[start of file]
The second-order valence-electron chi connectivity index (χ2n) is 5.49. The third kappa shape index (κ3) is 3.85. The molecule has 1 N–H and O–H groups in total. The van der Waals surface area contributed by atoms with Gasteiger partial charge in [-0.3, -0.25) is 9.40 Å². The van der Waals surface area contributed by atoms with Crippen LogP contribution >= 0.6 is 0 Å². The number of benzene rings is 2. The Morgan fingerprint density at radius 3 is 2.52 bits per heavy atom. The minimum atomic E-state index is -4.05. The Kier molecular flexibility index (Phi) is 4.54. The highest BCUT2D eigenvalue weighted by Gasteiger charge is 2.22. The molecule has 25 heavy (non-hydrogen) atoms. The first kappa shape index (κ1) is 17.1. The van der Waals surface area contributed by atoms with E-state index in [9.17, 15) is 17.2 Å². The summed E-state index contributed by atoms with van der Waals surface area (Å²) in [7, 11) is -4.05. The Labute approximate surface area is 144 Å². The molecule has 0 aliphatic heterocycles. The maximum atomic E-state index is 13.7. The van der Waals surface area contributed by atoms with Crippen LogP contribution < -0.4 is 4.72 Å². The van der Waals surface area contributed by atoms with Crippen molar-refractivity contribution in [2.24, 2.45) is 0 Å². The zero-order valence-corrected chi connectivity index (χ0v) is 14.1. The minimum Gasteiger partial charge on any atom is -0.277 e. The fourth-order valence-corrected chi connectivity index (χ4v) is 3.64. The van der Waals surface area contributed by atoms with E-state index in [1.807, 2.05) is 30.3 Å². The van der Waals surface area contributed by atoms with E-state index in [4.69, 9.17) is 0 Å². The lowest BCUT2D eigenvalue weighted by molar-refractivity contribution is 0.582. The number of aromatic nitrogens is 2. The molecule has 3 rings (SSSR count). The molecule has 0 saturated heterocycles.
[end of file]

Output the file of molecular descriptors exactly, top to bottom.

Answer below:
The second-order valence-electron chi connectivity index (χ2n) is 5.49. The third kappa shape index (κ3) is 3.85. The molecule has 1 N–H and O–H groups in total. The van der Waals surface area contributed by atoms with Gasteiger partial charge in [-0.3, -0.25) is 9.40 Å². The van der Waals surface area contributed by atoms with Crippen LogP contribution >= 0.6 is 0 Å². The number of benzene rings is 2. The Morgan fingerprint density at radius 3 is 2.52 bits per heavy atom. The minimum atomic E-state index is -4.05. The Kier molecular flexibility index (Phi) is 4.54. The highest BCUT2D eigenvalue weighted by Gasteiger charge is 2.22. The molecule has 25 heavy (non-hydrogen) atoms. The first kappa shape index (κ1) is 17.1. The van der Waals surface area contributed by atoms with E-state index in [9.17, 15) is 17.2 Å². The summed E-state index contributed by atoms with van der Waals surface area (Å²) in [7, 11) is -4.05. The Labute approximate surface area is 144 Å². The molecule has 0 aliphatic heterocycles. The maximum atomic E-state index is 13.7. The van der Waals surface area contributed by atoms with Crippen LogP contribution < -0.4 is 4.72 Å². The van der Waals surface area contributed by atoms with Crippen molar-refractivity contribution in [2.24, 2.45) is 0 Å². The zero-order valence-corrected chi connectivity index (χ0v) is 14.1. The minimum Gasteiger partial charge on any atom is -0.277 e. The fourth-order valence-corrected chi connectivity index (χ4v) is 3.64. The van der Waals surface area contributed by atoms with E-state index in [1.807, 2.05) is 30.3 Å². The van der Waals surface area contributed by atoms with E-state index in [4.69, 9.17) is 0 Å². The lowest BCUT2D eigenvalue weighted by molar-refractivity contribution is 0.582. The number of aromatic nitrogens is 2. The molecule has 3 rings (SSSR count). The molecule has 0 saturated heterocycles.